MI: SIMO is a three piece, but you have always sounded so much bigger. Not louder, but bigger. I saw you recently, and the sound is so consistent.
JD: I am so very proud of the three of us! We are so conscientious of our sound, and it’s why we use vintage gear, in the context of our heros like the James Gang or the Jeff Beck Group. We want to earn a stake in that lineage. Plus, as a trio, you have to give 100% of your talent, and energy. You have to be completely committed to the music, and we aim to do that every night, so we know not one of us can slack off on it.


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BTW founder Roy Elkins

Between The Waves Madsion Music Festival and Conference

and interview with founder Roy Elkins
by Teri Barr
June 2017

Many years ago, Roy Elkins left his hometown in Michigan, drawn to the music scene of Memphis, Tennessee. His father and brothers were musicians, and Roy believed he could create his own fame along Beale Street. But his fascination with the artists instead revealed a skill Roy hadn’t quite considered before—the technology-side of music.

Fast-forward to an opportunity with Sonic Foundry in Madison. It was 1997 and Roy was based in Philadelphia. He was still working in technology, and in a quickly-changing business, helped launch dozens of new products meant to make a musician’s job easier. But there was something about Madison. Shortly after settling in here, Roy realized he was smitten with the city. And as it turns out, it was not a short-term sort of love.


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Joshua Rip - photo by Benjamin North

Josh Rip

by Teri Barr
May 2017

“I’m in a different place mentally, emotionally, and spiritually than when I first started making music almost 20 years ago.”

Josh Rip is a changed man. He’s not the same Madison-based musician taking over the Hip-Hop scene and being awarded for it, just a few years ago. And he’s far from the troubled kid who grew up poor in a tough suburb of Chicago. Rip has found peace, and it has turned his life around. His recently discovered purpose is on full display in his emotional new album, “Trinity,“which is being released at a show on May 17, 2017 at Lucky’s 1313 on Regent Street in Madison; then available following the show at www.WhoisRip.com.

Rip’s music reflects the pain of a difficult transformation, but he also tells me he is now able to celebrate the meaning he has found in his life, and why it may be his biggest reward.

Maximum Ink: The do-it-yourself nature of music has intrigued you since you were young?
Rip:
My mother was a violinist growing up. And not many people know this, but I took violin for a year or two in grade school, and never went home and practiced. I developed a love for DJ’ing and freestyling to Hip-Hop records in my bedroom in the mid-to-late 90’s, and recorded it to cassette. I picked up production, and pretty much taught myself everything I needed to know to produce music. Now, almost 20 years later, I produce everything myself; from my music to my music videos. I prefer it that way because I have 100% creative control and everything you see or hear is 100% my vision.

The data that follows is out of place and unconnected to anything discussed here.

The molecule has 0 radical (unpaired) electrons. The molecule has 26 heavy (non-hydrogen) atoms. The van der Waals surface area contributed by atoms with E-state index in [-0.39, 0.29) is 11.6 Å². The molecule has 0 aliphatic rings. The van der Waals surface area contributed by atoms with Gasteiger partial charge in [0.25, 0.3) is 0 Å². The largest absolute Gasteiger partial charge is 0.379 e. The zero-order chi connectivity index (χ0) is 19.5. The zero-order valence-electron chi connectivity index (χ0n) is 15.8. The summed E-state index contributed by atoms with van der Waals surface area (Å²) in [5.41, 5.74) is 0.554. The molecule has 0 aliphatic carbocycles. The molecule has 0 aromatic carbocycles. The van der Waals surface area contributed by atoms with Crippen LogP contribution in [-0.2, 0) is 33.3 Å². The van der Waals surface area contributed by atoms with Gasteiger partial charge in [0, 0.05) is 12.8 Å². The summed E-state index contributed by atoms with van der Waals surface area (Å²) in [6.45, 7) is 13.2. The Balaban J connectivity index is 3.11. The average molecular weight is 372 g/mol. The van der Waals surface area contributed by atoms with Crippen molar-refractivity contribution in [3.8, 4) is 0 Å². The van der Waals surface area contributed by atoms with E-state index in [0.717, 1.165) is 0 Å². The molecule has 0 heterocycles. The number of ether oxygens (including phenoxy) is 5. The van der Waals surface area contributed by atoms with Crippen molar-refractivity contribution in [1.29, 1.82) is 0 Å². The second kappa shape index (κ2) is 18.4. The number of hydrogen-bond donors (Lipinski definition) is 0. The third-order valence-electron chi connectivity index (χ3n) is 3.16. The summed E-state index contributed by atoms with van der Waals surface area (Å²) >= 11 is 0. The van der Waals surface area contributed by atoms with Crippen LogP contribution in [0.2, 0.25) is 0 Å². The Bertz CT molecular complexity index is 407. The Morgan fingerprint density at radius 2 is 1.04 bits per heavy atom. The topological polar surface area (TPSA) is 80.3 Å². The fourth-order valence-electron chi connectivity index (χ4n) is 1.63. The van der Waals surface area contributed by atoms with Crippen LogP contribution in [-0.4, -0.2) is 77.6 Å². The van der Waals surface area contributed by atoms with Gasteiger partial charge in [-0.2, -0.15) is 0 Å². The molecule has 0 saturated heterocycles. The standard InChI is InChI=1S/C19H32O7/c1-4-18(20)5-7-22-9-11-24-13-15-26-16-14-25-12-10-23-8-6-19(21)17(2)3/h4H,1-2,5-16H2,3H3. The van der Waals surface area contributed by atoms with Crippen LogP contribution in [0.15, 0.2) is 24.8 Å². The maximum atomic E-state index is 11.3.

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Erik Kjelland with Butch Vig

Wisconsin Vinyl Collective

Q & A with Erik Kjelland
by Teri Barr
April 2017

Erik Kjelland is a man with a plan. Actually, the Madison-based musician always seems to be in the middle of creating a new plan, while taking another to completion. Lucky for us, Erik’s plans typically revolve around music for the greater good.

Currently, he shares his own terrific talent in so many ways; as a soulful singer-songwriter, dynamic leader of the award-winning band, The Mascot Theory; and as one-part of the beautiful duo, Kerosene Kites. Also in recent years, Erik has been the frontman in forming some strong collaborations leading to music as a vehicle for raising funds and awareness. He’s done it for the Keep Wisconsin Warm/Cool Fund with the wildly successful Flannel Fest, and next he’ll do it for the Wisconsin Vinyl Collective, a brand new project aimed at highlighting the many great musicians based in, or originally from, the Badgers State. One of the people Erik approached? Butch Vig of Smart Studios and Garbage fame. The Wisconsin native quickly said, “yes” to his request, and Erik just returned from a few days in L.A. where he met up with Butch, and they plotted the next steps to solidify the future of the Wisconsin Vinyl Collective.

Right now, Volume One is about to be released as a part of Record Store Day, and at shows on April 21 at Riverview Gardens in Appleton, and April 23 at High Noon Saloon in Madison. Artists on the album will be the featured performers. (More info at:  wivinyl.com )

Before this first of its kind event, I asked Erik about the partnership with Butch, the goals of the project, and why it already means so much to him.